I am having a use case where I've to do both Trigger and workflow field update.

There are 2 objects. One is Case and other one is Case_child__c and Case is master and other is child.

I'm having an issue, where a Case Trigger is calling a method caseAssistanceMethod. There we are inserting new Case_child__c record based on some conditions. (Business Logic)

trigger Case_afterUpdate on Case (after update) {

    CaseTriggerUtils.caseAssistanceMethod(Trigger.new, Trigger.oldMap);  

 Public class CaseTriggerUtils {

    public static void caseAssistanceMethod(List<Case> newCaseList, Map<Id, Case> oldCaseMap){

       // Here we are writting our business logic.


But, here is my question, above logic is working fine unless there is no workflow field update. If we have any workflow which is updating any Case field, then After_Update Trigger on Case is getting called again.

Because of this I am getting duplicate Case_child__c records. Where I 'm supposed to get only single Case_child__c record.

So, is there any design where we can do both Trigger call and workflow field update on Case, without creating Duplicate Child Record.

  • I agree with Mahat. I particularly like the solution provided by @RajatPaharia at the bottom of the page Mahat pointed you to. – crmprogdev Jul 9 '14 at 19:52
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    @crmprogdev that pattern does have a hole, albeit not usually in issue, if the trigger logic does need to fire multiple times, i.e. if you had a recurring case and wanted to create a clone when certain conditions were met, if that case met the conditions for case_child__c creation only the first case would get one and not the clone. It's a stretch but the implementation to catch all cases is simple enough you might as well do it. – Ralph Callaway Jul 9 '14 at 22:14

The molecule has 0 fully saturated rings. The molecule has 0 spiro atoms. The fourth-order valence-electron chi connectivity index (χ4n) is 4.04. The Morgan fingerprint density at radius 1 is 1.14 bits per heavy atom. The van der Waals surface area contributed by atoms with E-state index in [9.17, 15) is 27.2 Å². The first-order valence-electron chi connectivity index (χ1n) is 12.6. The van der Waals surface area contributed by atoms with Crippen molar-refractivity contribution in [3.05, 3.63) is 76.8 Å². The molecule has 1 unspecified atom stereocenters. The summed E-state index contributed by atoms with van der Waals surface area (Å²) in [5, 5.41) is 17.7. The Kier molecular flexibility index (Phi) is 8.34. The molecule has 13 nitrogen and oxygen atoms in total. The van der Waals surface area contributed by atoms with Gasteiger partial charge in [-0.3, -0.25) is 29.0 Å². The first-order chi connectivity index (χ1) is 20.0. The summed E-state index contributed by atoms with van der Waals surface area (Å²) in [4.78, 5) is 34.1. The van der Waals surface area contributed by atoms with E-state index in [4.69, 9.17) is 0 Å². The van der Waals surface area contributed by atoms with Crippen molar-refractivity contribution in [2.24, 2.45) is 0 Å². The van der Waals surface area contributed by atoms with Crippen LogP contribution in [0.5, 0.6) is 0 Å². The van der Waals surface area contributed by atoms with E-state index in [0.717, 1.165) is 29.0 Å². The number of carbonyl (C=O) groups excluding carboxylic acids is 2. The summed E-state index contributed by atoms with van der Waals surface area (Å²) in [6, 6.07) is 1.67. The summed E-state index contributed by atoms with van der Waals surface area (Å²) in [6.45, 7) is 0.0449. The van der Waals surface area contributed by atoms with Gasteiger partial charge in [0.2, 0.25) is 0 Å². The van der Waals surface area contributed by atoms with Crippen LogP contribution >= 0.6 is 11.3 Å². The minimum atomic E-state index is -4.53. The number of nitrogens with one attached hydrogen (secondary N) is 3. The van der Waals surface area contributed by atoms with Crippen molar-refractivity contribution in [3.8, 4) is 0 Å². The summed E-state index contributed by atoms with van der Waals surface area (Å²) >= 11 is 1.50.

• Thanks for sharing the caveats that can come back to bite Ralph. I always love the little nuances that I pick up and learn here as others share. As you say, that one is indeed a very simple implementation for a situation such as this case. – crmprogdev Jul 9 '14 at 22:50

I have had this issue in the past, basically you have a recursive trigger. There is a design pattern to handle this and it is highlighted in the excellent book by Dan Appleman (check it out on here).

Link to another question with guidelines on how others have approached the same problem.

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You've run into trigger recursion. The simplest approach to this is to add a static variable to your Case class that track which IDs have been processed and doesn't process them a second time. This will work well for you case since you only want to do the operation once for each case.

If you want to get really cool, you can use what I call a trigger old map override. Basically you cache the values you see in trigger new and use those in place of trigger old, so the next time the object is seen you can evaluate whether the changes from the last trigger execution lead to the condition. This is critical if you're tracking field changes, e.g. counting how many times the opportunity stage has changed. For instance a user might change an opportunity stage (count goes up by 1), then a workflow changes the stage again (count should go up to 2). With just tracking the ids, the second change would get ignored, but by caching trigger.new you can see the second change and process it as you see fit.

For code examples see this answer

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